Mexican is my comfort food. When Durham-born DH waxes nostalgic about pinto beans, salmon cakes, and biscuits, I get misty thinking about guacamole and enchiladas. I was born in Dallas, and I spent portions of my childhood in San Francisco and Monterey. When we’d visit my grandparents in Texas, eating out meant either a steakhouse or a Tex-Mex joint. And for some of that time in S.F. we lived squarely in the Mission District. I like all kinds of Mexican food: authentic, Americanized, Rick Bayless-style, and out of a truck. From the tacos my mom makes, to the cheese-covered plates at El Rodeo, to the huge burritos at Carburritos, to the deliciously authentic fare you can get from the stands in Carrboro and the taquerias in Durham. I am thrilled that North Carolina has become such a hot spot for good Mexican food. See the recent write up on “Carolina Cocina" in Gourmet Magazine (available in a pdf at this website: http://archerpelican.typepad.com/tap/2008/04/crab-enchiladas.html).
Only ten minutes away from us is the Baja influenced Fiesta Grill (http://www.fiestagrill.us/), where we ate on Wednesday night. I find its no-frills décor charming; the formica tables and huge take-out counter signify that it’s a practical place, ready to feed families, students, and laborers. And they come in droves. The staff is extraordinarily cheerful and efficient. Since we were out with the kids, we got there before 6:00 PM and before the crowds. The place filled up fast. While we munched on chips and two excellent salsas (one medium-hot and thin; the other milder with cilantro and chunks of tomatoes) I watched two waitresses set up a table for customers they evidently knew well—a farmer who looked to be about sixty—and his three grown children, two sons and a daughter. These folks had obviously just finished a day’s work, and the Fiesta staff made sure the patriarch’s drink was on the table before he even sat down. The family then ordered steak fajitas all around. It looked to be a happy routine.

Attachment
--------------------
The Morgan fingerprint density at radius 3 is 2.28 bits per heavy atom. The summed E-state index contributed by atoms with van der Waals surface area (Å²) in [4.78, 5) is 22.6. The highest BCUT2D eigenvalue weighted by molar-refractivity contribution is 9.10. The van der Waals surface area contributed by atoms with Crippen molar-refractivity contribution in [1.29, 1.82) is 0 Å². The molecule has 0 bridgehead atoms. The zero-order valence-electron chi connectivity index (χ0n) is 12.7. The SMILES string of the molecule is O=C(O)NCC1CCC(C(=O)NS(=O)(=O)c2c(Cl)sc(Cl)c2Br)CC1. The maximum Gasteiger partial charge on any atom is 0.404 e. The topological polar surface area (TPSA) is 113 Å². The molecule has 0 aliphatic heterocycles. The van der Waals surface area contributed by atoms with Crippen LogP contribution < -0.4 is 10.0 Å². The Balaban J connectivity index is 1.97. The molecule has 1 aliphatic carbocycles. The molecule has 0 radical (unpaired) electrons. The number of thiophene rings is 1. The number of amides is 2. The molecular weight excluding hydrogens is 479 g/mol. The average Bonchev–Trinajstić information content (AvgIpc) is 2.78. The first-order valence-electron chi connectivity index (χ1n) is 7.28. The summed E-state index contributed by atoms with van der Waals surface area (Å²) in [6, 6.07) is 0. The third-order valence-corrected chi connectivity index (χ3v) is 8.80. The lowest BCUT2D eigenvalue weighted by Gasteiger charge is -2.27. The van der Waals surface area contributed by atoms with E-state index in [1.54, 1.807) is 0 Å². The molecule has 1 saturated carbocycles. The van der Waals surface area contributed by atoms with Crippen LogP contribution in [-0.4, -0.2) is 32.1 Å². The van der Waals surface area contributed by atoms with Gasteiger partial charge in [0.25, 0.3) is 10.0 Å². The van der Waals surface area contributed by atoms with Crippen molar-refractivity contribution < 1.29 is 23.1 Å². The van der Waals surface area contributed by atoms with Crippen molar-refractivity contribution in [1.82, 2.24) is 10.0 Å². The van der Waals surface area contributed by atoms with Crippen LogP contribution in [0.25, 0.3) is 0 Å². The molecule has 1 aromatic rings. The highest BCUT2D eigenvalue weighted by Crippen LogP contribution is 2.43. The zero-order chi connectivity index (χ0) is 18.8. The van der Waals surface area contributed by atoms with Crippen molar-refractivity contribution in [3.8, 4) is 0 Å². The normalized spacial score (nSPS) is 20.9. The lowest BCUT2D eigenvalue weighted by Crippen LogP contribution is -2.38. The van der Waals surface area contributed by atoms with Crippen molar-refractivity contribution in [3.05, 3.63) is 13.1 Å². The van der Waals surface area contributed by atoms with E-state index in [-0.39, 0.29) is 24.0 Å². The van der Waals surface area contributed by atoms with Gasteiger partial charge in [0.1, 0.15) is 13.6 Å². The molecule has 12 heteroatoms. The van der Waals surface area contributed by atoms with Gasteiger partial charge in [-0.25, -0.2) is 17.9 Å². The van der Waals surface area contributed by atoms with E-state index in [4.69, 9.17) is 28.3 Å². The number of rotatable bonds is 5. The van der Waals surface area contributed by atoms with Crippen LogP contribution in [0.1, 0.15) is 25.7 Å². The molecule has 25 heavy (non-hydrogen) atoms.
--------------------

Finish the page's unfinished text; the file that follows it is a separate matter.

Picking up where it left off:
My DS was pleased to opt for an Americano choice: hamburger and french fries. But when he tasted DH’s taco de carne asada, he vowed to order it next time. What a triumph that would be! To have my AS child choose the restaurant’s cuisine over and above an “American” meal! I had the enchiladas suizas. They were very good; certainly better than mine, but I have to confess I’ve had better (in Asheville of all places!). I will say that the leftovers were even tastier the next day at lunch. I’m eager to try the tortilla soup and the whole fried fish. We also had the queso fundido as an appetizer (melted cheese with chorizo, onions, tomatoes, and spices). It was a huge portion, and a little rich for a starter. In addition to his taco, DH had the pork tamale and a chicken enchilada—both excellent:
It's full of joy and cheese. And cheeseness. Shun the non-believer.
But the best dish by far was that taco de carne asada, and I don’t even eat red meat. Well-made tacos do have an addictive quality. And this simple tortilla, filled with steak, cilantro, onions, and hot sauce, not only hit the spot but it also gave DS a brand new craving. Maybe Carolina cocina will become my children’s comfort food. That would testify to our kinship as persuasively as DNA.